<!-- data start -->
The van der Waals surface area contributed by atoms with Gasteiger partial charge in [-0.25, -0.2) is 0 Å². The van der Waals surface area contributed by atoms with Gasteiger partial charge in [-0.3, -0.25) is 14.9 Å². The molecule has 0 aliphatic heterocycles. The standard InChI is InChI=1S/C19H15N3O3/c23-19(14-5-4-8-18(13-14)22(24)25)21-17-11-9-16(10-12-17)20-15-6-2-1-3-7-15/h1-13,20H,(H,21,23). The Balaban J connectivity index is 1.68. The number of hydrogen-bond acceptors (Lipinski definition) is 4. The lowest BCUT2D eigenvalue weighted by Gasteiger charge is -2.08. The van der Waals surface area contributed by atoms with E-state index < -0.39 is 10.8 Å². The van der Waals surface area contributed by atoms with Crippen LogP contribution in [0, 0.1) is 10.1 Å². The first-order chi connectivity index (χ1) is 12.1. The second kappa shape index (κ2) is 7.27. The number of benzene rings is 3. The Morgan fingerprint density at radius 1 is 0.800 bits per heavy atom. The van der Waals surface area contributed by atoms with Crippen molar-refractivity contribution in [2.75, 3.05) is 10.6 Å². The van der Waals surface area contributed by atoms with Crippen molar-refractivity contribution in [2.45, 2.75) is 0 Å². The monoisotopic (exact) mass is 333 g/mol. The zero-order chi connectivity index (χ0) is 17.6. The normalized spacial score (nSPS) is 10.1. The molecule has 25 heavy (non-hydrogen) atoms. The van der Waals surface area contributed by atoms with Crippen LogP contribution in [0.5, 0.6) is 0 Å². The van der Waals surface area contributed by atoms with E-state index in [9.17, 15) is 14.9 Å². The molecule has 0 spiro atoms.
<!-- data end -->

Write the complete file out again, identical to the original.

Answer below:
The van der Waals surface area contributed by atoms with Gasteiger partial charge in [-0.25, -0.2) is 0 Å². The van der Waals surface area contributed by atoms with Gasteiger partial charge in [-0.3, -0.25) is 14.9 Å². The molecule has 0 aliphatic heterocycles. The standard InChI is InChI=1S/C19H15N3O3/c23-19(14-5-4-8-18(13-14)22(24)25)21-17-11-9-16(10-12-17)20-15-6-2-1-3-7-15/h1-13,20H,(H,21,23). The Balaban J connectivity index is 1.68. The number of hydrogen-bond acceptors (Lipinski definition) is 4. The lowest BCUT2D eigenvalue weighted by Gasteiger charge is -2.08. The van der Waals surface area contributed by atoms with E-state index < -0.39 is 10.8 Å². The van der Waals surface area contributed by atoms with Crippen LogP contribution in [0, 0.1) is 10.1 Å². The first-order chi connectivity index (χ1) is 12.1. The second kappa shape index (κ2) is 7.27. The number of benzene rings is 3. The Morgan fingerprint density at radius 1 is 0.800 bits per heavy atom. The van der Waals surface area contributed by atoms with Crippen molar-refractivity contribution in [2.75, 3.05) is 10.6 Å². The van der Waals surface area contributed by atoms with Crippen molar-refractivity contribution in [2.45, 2.75) is 0 Å². The monoisotopic (exact) mass is 333 g/mol. The zero-order chi connectivity index (χ0) is 17.6. The normalized spacial score (nSPS) is 10.1. The molecule has 25 heavy (non-hydrogen) atoms. The van der Waals surface area contributed by atoms with Crippen LogP contribution in [0.5, 0.6) is 0 Å². The van der Waals surface area contributed by atoms with E-state index in [9.17, 15) is 14.9 Å². The molecule has 0 spiro atoms.